"Be good to see the bubble burst. Have to wait and see."
I wouldn't hold your breath.
How could you hold my breath?
Prices almost unchanged on the day...
Prices already are tumbling. I saw a $.25 per gallon drop at a couple of stations in our area over about 48 hours.
Which was almost certainly offset by the constant hum of generators along that same corridor.
Thinking about this thread, and being reminded
of the old round pumps with big bulbs on top,
instead of the rain roof supporting column ones
we have now, or the older box like ones...i thought
"and oh yeah, back then, *all* of the gas stations
were 'Full Serve'...i can't remember how long it's
been since i've been to a gas station that had
a 'Full Serve *line*, much less was *all* 'Full Serve'..
It's gortta be at least 7 or 8 years, and that station has since shut down....
When was the last time you can remember going to a gas station and getting your gas pmped, your windows cleaned,
your fluids topped off, and your tires checked, without getting out of your car?
We're down to $2.89/gal now (yesterday), from a high of about $3.30.
"I didn't have an exact price in mind, but the past week indicates it may be the $3.00 per gallon price. Could be lower but time will tell."
I think your right about that price. $2.25 didn't break the bank of people but $3.40 and up sure did! If the American consumer can sustain $2.25 we should move to biofuels now.
My wife decided to grocery shop twice a month instead of every week. I'm sure lots of women are making that choice. If gas goes back to about $2.75/gallon, she'll resume her old routine.
here in my neck of the woods in Illinois we have two stations that are full serve and sell gas at the same price as Caseys or BP. They even wash your windows and check your oil.
Gas prices in SE Wisconsin peaked at $3.49 and are now as low as $2.99. I'd say that's a tumble. Now it just needs to keep going.
Could happen, but if one changes driving habits, the price could remain lower.
I'm retired and have an SUV, Accord, and a Mazda Miata. Make a guess which vehicle ALWAYS remains in the garage now. Changed my driving habits and found out all the room and comfort was not a requirement in getting from point A to B.
The Miata works just fine and is great on gas. So with the Accord.
Hey! I am in the Granite State also!
I hear ya. It doesn't take a lot to decide against going for that long drive and staying home and doing other things around the house instead.
Still this is Bush's second term and we still don't have a decent energy plan. Or tort reform, what is he awaiting for?
I think they still pump it for you in New Jersey. My daughter lived there for a brief time and said it was the law I think. No self service.
Bet the fluids and air wasn't checked though. :)
You were doing pretty good until you got to that one. You must rely on the main stream media for your news.
WND Exclusive BLACK-GOLD BLUES Big Oil's secret strategy to gush profits exposed Memos purportedly show refiners sought to limit ops to spike price of gasoline Posted: September 8, 2005 1:00 a.m. Eastern
By Joe Kovacs © 2005 WorldNetDaily.com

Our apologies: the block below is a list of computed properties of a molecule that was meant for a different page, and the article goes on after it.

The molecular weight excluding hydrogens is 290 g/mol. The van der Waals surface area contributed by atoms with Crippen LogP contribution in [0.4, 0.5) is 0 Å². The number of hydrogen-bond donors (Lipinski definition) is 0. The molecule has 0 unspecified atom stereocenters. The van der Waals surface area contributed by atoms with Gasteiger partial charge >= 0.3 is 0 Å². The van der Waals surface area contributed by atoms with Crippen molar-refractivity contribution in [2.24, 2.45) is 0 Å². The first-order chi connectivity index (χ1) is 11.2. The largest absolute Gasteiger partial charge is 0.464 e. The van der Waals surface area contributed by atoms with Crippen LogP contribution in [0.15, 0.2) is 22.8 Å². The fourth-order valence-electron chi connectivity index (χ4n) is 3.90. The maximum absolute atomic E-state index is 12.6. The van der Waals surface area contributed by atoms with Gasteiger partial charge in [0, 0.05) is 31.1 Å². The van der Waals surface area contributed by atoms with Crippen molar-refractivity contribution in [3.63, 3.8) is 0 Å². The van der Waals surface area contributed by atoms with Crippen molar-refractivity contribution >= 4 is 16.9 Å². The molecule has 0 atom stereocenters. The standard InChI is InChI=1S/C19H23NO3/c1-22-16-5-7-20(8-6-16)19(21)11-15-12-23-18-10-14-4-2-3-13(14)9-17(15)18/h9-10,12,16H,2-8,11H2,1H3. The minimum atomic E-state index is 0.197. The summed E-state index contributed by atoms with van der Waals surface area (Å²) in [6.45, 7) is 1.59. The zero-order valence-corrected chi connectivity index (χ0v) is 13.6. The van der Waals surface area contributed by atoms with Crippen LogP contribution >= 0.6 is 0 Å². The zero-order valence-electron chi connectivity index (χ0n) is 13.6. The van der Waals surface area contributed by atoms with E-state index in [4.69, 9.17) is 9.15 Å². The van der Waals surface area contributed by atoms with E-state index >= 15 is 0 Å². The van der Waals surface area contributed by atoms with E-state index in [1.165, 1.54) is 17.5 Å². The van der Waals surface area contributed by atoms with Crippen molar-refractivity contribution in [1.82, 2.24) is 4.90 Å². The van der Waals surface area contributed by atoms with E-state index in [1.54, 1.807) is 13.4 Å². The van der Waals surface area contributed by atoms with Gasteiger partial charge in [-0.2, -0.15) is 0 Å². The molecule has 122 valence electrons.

A consumer group is publicizing a series of memos marked "highly confidential" alleging major oil companies including Mobil, Chevron and Texaco intentionally limited their refining capacity in order to raise gasoline prices and increase profits. Map shows path of Hurricane Katrina. Oil rigs are marked in black, with refineries as colored barrels (courtesy iMap Data Inc.) The revelation comes as Americans have seen a major spike in prices at the pump in the immediate aftermath of Hurricane Katrina, while "the oil industry blames environmental regulation for limiting number of U.S. refineries." The Foundation for Taxpayer and Consumer Rights released three memos that purportedly demonstrate a nationwide effort by the American Petroleum Institute to encourage major refiners to close refineries in the 1990s. "Large oil companies have for a decade artificially shorted the gasoline market to drive up prices," said Jamie Court, president of the FTCR, who successfully fought to keep Shell Oil from needlessly closing its Bakersfield, Calif., refinery this year. "Oil companies know they can make more money by making less gasoline. Katrina should be a wakeup call to America that the refiners profit widely when they keep the system running on empty." The internal memoranda themselves have been made public before, in a 2001 investigative report by Sen. Ron Wyden, D-Ore., who this week said the primary reason for sky-high prices is that "the government isn't in the consumer-protection business anymore." Much of U.S. paying at least $3 per gallon in wake of Hurricane Katrina The memo from Chevron states: "A senior energy analyst at the recent API convention warned that if the U.S. petroleum industry doesn't reduce its refining capacity it will never see any substantial increase in refinery margins. ... However, refining utilization has been rising, sustaining high levels of operations, thereby keeping prices low." It continued to discuss how major refiners were shutting down their refineries. The Texaco memo disclosed how the industry believed in the mid-1990s that "the most critical factor facing the refining industry on the West Coast is the surplus of refining capacity, and the surplus gasoline production capacity. (The same situation exists for the entire U.S. refining industry.) Supply significantly exceeds demand year-round. This results in very poor refinery margins and very poor refinery financial results. Significant events need to occur to assist in reducing supplies and/or increasing the demand for gasoline. One example of a significant event would be the elimination of mandates for oxygenate addition to gasoline. Given a choice, oxygenate usage would go down, and gasoline supplies would go down accordingly. (Much effort is being exerted to see this happen in the Pacific Northwest.)" The state of Washington subsequently did away with its ethanol mandate, requiring greater quantities of refined fuel to fill the gasoline volume occupied by ethanol. FTRC says the Mobil memorandum from 1996 evinces the company's successful plan to keep smaller refiner Powerine from reopening its California refinery. It notes much of the hardships created by California's refinery rules came at the urging of the major oil companies, not the environmental groups blamed by the industry. The other alternative plan discussed in the event Powerine did open the refinery was "... buying all their avails and marketing it ourselves" to insure the lower price fuel didn't get into the market. Meanwhile, the API is urging Americans to adjust their driving habits to consume less fuel. "We know that Hurricane Katrina's effects on our industry are having a nationwide impact through skyrocketing prices for gasoline and other fuels," API president Red Cavaney told the House Energy and Commerce Committee yesterday. But he warned, "Congress should not repeat the mistakes of some past energy policies by trampling the structures of the free marketplace by imposing new controls, allocation schemes, or other obstacles, which will only serve to make a bad situation much worse." U.S. refineries were thrust into the spotlight after Hurricane Katrina plowed through the Gulf of Mexico last week, impacting operations for at least four refineries. "Those four that appear to have suffered major damage, it will be a matter of months [for repairs]," said Guy Caruso, head of the U.S. Energy Information Administration. Bob Slaughter, president of the National Petrochemical & Refiners Association, is hoping the refineries can return to service as soon as possible, but he told the Senate Energy and Natural Resources Committee, "Employee safety and overall safe startup and operation concerns are paramount. Significant flooding and damage still affects some facilities. "However, some refiners with operating facilities have indicated that they will be able to ramp up production from currently reduced levels at refineries near the affected areas, which should have a positive impact on product supplies." Regarding reports of price gouging, Slaughter said, "Each alleged situation should be thoroughly investigated by the appropriate state and federal authorities and prosecuted when the law has been broken." According to the Minerals Management Service, oil output from the Gulf of Mexico has been cut by 861,000 barrels per day, a 57 percent reduction from before Katrina's arrival Aug. 29. If you'd like to sound off on this issue, please take part in the WorldNetDaily poll. Related offer: $5 gas has arrived! Now what? Related story: Truckers strike imminent? If you would like to help victims of Hurricane Katrina, here are some of the best ways to do so. Joe Kovacs is executive news editor for WorldNetDaily.com.